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North America, Canada, Purcell Mountains, The Bugaboos, Bugaboo Provincial Park Mountaineering Summary and Statistics

Bugaboo Provincial Park Mountaineering summary and statistics. The 2001 Bugaboo season was blessed with good weather but not many new routes. Rather, a number of older classics were dusted off. Early July saw an attempt at the completion of an aid project on the Pigeon Feathers by a team of locals that ended in a med-evac when one member of the party broke an ankle as the result of a ledge fall. Members of the same team nearly completed a new line on the Minaret of South Howser Tower. The ice route Ice Hose on South Howser was in shape most of the summer, allowing several ascents by alpine ice aficionados from around the world and even from Canmore, Alberta. All Along The Watchtower on North Howser saw an ascent by a Kiwi/Canadian team. Among the most in-vogue classic routes were the Southwest Corner of Snowpatch Spire and the Beckey-Chouinard on South Howser, which never seems to lose appeal. In addition the Northeast Ridge of Bugaboo saw at least three to four ascents a week in late July and all of August. Several parties were benighted on the Northeast Ridge due to underestimating the commitment this classic route demands. The only other med-evac of the summer was the result of rockfall in the Bugaboo/Snowpatch col. The victim escaped with only minor injuries. The oldest climber was 76 and was not Fred Beckey. During mid-August a team of 17 women known as Girls-Rock ruled the Applebee campground and completed everything from Wildflowers on Snowpatch to the Beckey-Chouinard on South Howser. Some men were afraid, while others were delighted. A lone Minnesota climber attempted a burly aid line on the east face of Bugaboo Spire, only to be defeated by a week of poor weather at the end of July. Hence he called his effort Unfinished Symphony. Rumors of a new and improved rappel route on Snowpatch Spire proved to be true. The creator is unknown, but suspected to be Joe Benson. Several speed ascensionists found that running shoes are not appropriate for approaches in the Bugaboos, resulting in many a hairy descent from the Bugaboo/Snowpatch col. Overall, a good season was had in the Bugaboos, with many good stretches of weather and a busy campground and Kain Hut throughout July and August. No incredible epic Krakauer-type stuff to report— just, lots of good alpine granite climbing that is truly world-class.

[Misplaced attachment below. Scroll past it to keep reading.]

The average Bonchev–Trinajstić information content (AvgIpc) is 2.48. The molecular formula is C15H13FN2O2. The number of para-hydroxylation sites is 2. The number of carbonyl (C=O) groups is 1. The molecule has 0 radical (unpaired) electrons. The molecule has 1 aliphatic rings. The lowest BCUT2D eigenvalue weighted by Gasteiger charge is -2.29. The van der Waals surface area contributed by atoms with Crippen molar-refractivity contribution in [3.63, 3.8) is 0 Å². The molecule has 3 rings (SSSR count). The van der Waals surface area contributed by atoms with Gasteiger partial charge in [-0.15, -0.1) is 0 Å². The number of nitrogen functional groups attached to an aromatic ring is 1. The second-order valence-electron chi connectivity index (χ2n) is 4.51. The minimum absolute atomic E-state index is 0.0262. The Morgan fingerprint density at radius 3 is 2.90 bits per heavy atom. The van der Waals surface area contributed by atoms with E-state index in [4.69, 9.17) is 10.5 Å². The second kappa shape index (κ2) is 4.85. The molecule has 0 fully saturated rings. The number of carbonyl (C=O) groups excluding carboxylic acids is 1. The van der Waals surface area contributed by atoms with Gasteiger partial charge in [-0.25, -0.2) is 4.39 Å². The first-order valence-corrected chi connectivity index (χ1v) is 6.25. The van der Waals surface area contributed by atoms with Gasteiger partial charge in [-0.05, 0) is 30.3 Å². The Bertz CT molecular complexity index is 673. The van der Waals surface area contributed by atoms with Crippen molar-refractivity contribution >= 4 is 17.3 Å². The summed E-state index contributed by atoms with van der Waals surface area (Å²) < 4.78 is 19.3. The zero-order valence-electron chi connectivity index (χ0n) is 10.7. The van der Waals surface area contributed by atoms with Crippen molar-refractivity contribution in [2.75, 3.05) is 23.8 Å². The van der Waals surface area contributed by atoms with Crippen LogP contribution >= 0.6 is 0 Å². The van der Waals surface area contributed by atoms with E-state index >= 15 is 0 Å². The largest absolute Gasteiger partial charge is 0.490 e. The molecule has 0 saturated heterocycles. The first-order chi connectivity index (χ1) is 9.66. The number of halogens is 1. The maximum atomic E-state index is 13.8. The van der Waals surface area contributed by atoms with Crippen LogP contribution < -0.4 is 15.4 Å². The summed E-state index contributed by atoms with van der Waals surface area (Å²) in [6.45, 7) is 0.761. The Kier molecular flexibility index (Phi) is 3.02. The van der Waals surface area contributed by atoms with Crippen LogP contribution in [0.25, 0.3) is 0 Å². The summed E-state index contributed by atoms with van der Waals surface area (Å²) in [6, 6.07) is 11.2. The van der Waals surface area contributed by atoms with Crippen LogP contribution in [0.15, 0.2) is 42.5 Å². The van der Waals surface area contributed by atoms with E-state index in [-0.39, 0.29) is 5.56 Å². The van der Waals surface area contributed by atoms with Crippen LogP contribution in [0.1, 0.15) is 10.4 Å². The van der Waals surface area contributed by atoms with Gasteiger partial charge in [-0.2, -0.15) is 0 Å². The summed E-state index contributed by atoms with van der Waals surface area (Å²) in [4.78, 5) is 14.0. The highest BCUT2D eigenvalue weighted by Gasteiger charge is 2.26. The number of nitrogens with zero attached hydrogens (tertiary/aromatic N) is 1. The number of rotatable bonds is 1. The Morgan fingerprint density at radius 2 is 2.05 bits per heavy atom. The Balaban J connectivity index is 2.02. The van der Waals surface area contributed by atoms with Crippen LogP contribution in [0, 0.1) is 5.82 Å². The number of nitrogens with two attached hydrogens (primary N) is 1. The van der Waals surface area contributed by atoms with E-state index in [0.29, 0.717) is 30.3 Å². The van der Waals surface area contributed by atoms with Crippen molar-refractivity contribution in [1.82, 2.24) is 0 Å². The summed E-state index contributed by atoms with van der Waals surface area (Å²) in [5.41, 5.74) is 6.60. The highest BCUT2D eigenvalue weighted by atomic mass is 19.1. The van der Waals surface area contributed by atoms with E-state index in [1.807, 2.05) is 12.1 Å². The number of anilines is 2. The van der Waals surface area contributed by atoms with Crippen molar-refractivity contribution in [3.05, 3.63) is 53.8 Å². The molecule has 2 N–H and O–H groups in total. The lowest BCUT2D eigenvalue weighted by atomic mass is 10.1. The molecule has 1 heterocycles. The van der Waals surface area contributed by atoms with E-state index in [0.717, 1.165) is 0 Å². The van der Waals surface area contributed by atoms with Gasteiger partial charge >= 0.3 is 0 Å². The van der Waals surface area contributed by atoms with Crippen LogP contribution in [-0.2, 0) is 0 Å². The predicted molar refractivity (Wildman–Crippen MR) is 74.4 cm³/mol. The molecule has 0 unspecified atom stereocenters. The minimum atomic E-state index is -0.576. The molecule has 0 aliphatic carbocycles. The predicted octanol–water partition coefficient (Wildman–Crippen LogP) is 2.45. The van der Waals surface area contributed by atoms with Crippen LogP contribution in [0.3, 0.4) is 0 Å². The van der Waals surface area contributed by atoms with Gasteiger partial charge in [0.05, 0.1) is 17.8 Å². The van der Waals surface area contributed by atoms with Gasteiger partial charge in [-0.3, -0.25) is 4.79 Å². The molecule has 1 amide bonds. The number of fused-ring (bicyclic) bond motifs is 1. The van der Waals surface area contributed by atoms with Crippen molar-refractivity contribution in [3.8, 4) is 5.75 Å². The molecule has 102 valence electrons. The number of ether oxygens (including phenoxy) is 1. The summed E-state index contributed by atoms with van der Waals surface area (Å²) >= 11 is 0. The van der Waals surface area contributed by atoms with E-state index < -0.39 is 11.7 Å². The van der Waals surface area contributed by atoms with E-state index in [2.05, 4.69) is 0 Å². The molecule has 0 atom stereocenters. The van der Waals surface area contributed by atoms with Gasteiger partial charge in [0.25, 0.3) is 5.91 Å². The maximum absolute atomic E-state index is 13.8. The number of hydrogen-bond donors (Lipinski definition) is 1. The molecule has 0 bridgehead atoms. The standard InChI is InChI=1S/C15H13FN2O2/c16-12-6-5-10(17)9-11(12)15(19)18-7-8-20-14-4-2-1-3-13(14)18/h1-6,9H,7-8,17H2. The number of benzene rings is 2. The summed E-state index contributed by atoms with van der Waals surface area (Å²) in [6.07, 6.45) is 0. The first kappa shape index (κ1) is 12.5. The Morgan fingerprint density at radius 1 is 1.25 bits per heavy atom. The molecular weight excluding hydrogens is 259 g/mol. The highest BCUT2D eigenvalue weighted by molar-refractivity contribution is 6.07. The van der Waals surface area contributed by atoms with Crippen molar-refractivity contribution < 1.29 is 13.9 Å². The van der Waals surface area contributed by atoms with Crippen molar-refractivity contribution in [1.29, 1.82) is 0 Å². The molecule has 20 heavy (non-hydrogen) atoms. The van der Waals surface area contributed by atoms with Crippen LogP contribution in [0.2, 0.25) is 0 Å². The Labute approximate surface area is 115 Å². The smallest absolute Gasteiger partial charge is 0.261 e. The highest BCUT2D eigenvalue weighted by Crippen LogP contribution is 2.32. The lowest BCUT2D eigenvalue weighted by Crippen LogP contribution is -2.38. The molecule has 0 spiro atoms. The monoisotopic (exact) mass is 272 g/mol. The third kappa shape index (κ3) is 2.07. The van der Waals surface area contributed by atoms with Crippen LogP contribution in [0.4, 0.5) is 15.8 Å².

Wayne J. Sobool, Bugaboo Ranger and ACMG Member